aka: Megami Ibunroku Persona: Be Your True Mind, Persona: Revelations
Moby ID: 4422
PlayStation Specs
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Description official descriptions

A group of high-school students decide to play a ritual-like game called "Persona". Unexpectedly, they are knocked unconscious and have a vision of a mysterious being called Philemon, who bestows upon them the ability to call powerful creatures known as Personae. Afterwards, the students go to visit their sick friend, Mary. Once they exit the girl's room in the hospital, they see their home town has changed. They can't leave it, and it is infested by demons. At first, it seems that the giant Sebec corporation and its manager are the ones responsible for the terrible accident. But this corporation is not the only enemy the young heroes have to confront - they must look deep into their hearts, and perhaps find the truth there...

Persona is the beginning of a sub-series within the Megami Tensei universe, and one of the first Megaten titles to be released in the West. While overworld locations and battle screens in the game are isometric, the maze-like 3D dungeons are explored from a first-person perspective. Player-controlled characters fight randomly encountered demons in round-based combat, using melee weapons, firearms, or spells. As opposed to most other Megaten games, player-controlled party (up to five active combatants) consists entirely of human characters. Verbal communication with demons, however, still plays an important role in the game.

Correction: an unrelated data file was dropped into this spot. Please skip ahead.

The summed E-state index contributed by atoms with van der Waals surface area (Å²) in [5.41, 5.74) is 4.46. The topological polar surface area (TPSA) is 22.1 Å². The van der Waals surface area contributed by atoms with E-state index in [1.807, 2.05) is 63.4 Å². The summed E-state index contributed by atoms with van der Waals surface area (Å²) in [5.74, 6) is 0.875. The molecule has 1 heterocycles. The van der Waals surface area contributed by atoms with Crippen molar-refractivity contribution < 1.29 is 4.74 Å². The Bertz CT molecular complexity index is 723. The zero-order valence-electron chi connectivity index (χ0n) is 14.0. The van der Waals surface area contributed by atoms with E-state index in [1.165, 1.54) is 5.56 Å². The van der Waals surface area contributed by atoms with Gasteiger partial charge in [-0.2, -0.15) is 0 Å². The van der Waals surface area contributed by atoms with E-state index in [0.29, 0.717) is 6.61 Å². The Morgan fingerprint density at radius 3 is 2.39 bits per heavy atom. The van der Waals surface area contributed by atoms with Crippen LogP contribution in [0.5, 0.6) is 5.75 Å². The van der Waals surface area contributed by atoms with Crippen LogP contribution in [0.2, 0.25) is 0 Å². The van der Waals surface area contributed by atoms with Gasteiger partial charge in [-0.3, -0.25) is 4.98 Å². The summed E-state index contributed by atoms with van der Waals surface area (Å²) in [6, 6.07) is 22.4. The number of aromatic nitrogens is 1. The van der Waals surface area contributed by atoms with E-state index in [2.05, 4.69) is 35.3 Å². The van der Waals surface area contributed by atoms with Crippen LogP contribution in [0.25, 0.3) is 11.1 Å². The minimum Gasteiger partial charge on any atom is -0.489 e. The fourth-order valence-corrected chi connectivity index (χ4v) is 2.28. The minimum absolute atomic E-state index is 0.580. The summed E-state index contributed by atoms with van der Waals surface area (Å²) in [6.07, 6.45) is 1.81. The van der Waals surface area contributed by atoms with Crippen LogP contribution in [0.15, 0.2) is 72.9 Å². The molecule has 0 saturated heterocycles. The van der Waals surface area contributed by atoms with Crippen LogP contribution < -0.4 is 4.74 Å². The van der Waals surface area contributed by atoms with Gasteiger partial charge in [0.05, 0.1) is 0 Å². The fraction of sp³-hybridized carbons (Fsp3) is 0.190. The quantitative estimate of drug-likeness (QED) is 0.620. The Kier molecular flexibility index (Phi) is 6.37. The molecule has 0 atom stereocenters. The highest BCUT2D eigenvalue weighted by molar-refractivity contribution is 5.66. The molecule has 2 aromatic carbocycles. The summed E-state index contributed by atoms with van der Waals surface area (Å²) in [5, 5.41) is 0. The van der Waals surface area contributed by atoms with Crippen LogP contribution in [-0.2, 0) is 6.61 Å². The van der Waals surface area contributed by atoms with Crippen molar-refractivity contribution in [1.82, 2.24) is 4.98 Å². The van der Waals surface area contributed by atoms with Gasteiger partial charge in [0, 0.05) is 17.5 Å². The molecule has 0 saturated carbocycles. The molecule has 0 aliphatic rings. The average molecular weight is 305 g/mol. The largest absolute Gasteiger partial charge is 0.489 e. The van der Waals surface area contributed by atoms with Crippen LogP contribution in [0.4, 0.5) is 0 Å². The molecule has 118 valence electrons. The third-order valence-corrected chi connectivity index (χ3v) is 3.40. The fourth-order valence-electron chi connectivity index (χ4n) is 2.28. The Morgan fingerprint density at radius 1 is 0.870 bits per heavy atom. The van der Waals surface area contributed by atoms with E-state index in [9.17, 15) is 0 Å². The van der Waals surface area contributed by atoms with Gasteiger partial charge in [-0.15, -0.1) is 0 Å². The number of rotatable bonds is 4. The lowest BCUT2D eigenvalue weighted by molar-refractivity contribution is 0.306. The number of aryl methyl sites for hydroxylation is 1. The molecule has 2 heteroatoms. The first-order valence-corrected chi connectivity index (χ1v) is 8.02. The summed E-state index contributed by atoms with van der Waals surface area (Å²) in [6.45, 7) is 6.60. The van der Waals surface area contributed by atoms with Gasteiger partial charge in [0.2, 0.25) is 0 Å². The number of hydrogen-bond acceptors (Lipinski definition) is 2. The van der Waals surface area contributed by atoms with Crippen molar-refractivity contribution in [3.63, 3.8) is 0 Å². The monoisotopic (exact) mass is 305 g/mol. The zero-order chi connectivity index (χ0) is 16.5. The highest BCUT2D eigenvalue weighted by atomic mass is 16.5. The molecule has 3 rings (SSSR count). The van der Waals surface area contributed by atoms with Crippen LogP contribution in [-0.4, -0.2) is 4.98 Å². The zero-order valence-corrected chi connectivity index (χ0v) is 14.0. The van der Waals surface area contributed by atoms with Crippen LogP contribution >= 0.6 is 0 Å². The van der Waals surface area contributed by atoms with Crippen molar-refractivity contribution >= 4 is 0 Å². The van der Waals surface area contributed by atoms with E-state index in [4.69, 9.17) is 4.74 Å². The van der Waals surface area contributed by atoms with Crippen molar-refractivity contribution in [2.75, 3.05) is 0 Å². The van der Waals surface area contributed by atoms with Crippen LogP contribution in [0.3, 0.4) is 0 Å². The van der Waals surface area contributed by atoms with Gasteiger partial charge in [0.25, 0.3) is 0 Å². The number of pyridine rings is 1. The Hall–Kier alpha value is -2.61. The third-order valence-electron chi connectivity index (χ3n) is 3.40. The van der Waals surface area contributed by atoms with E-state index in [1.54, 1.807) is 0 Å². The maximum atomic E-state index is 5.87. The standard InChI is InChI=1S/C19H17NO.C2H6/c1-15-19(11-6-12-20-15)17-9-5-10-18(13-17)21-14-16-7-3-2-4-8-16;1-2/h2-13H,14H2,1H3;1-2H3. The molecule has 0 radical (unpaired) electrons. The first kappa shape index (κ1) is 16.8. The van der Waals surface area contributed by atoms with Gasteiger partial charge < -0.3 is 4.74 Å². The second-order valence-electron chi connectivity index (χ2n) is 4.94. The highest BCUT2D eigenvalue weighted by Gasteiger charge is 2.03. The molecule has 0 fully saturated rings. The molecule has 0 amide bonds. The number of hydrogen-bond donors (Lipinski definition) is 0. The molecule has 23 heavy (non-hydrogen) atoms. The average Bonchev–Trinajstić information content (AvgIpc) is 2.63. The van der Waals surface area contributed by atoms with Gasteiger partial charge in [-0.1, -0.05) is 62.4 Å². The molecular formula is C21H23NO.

Each character possesses a unique set of four communication styles, e.g. insult, flattery, etc. The player may select combinations of various characters and their approaches during conversation with the demon. Depending on the player's choices, as well as the current Moon Phase, the demon may end up responding in one of the four emotional ways: anger, fear, joy, and interest. The last two types responses are beneficial to the player: the demon may give the party a useful item or a spell card.

If the player combines various types of spell cards, more powerful creatures (Personae) can be fused in a special location called Velvet Room. Personae act like equipment sets and can be attached to player characters, modifying their parameters, strengths and weaknesses, and teaching them new spells.


  • 女神异闻录 - Chinese spelling (simplified)
  • 女神異聞録ペルソナ - Japanese spelling

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Credits (PlayStation version)

71 People (67 developers, 4 thanks) · View all

Directed by
Art Director
Main Planning
Main Program
Main Design
Main Sound
Event-Command Program
Dungeon-Command Planning
Dungeon Graphic-Command Design
Dungeon Texture Design Assist
Command Design Assist
Battle Planning
Battle Program
Persona Graphic-Effect Design
Map-Event Mode Planning
Contact Planning
Map-Contact Program
Map Graphic-OP/ED CG
Scenario-Event Planning
Event-Contact Planning
Extra Scenario Event Planning
Event BG Graphic
[ full credits ]



Average score: 72% (based on 12 ratings)


Average score: 2.9 out of 5 (based on 23 ratings with 1 reviews)

Zhuangzi dreams of butchered localizations

The Good